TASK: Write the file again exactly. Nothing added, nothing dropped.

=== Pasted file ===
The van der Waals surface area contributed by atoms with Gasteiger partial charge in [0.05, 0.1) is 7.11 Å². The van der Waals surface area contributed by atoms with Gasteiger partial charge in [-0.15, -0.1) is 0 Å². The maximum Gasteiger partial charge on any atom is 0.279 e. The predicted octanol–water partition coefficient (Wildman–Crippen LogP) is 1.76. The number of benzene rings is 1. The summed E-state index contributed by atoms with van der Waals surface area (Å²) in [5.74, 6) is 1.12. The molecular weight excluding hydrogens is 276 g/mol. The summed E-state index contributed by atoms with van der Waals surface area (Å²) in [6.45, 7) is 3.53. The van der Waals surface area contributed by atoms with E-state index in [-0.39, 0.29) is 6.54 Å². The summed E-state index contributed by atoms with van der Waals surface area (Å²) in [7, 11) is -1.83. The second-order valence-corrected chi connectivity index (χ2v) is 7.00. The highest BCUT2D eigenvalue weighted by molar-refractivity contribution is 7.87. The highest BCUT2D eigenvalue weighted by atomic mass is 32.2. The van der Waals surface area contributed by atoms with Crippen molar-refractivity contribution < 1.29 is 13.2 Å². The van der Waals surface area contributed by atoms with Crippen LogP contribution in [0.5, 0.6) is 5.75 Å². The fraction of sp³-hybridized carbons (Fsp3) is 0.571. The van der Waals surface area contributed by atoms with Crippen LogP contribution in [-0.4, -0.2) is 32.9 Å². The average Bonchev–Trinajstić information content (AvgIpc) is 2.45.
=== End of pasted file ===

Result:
The van der Waals surface area contributed by atoms with Gasteiger partial charge in [0.05, 0.1) is 7.11 Å². The van der Waals surface area contributed by atoms with Gasteiger partial charge in [-0.15, -0.1) is 0 Å². The maximum Gasteiger partial charge on any atom is 0.279 e. The predicted octanol–water partition coefficient (Wildman–Crippen LogP) is 1.76. The number of benzene rings is 1. The summed E-state index contributed by atoms with van der Waals surface area (Å²) in [5.74, 6) is 1.12. The molecular weight excluding hydrogens is 276 g/mol. The summed E-state index contributed by atoms with van der Waals surface area (Å²) in [6.45, 7) is 3.53. The van der Waals surface area contributed by atoms with E-state index in [-0.39, 0.29) is 6.54 Å². The summed E-state index contributed by atoms with van der Waals surface area (Å²) in [7, 11) is -1.83. The second-order valence-corrected chi connectivity index (χ2v) is 7.00. The highest BCUT2D eigenvalue weighted by molar-refractivity contribution is 7.87. The highest BCUT2D eigenvalue weighted by atomic mass is 32.2. The van der Waals surface area contributed by atoms with Crippen molar-refractivity contribution < 1.29 is 13.2 Å². The van der Waals surface area contributed by atoms with Crippen LogP contribution in [0.5, 0.6) is 5.75 Å². The fraction of sp³-hybridized carbons (Fsp3) is 0.571. The van der Waals surface area contributed by atoms with Crippen LogP contribution in [-0.4, -0.2) is 32.9 Å². The average Bonchev–Trinajstić information content (AvgIpc) is 2.45.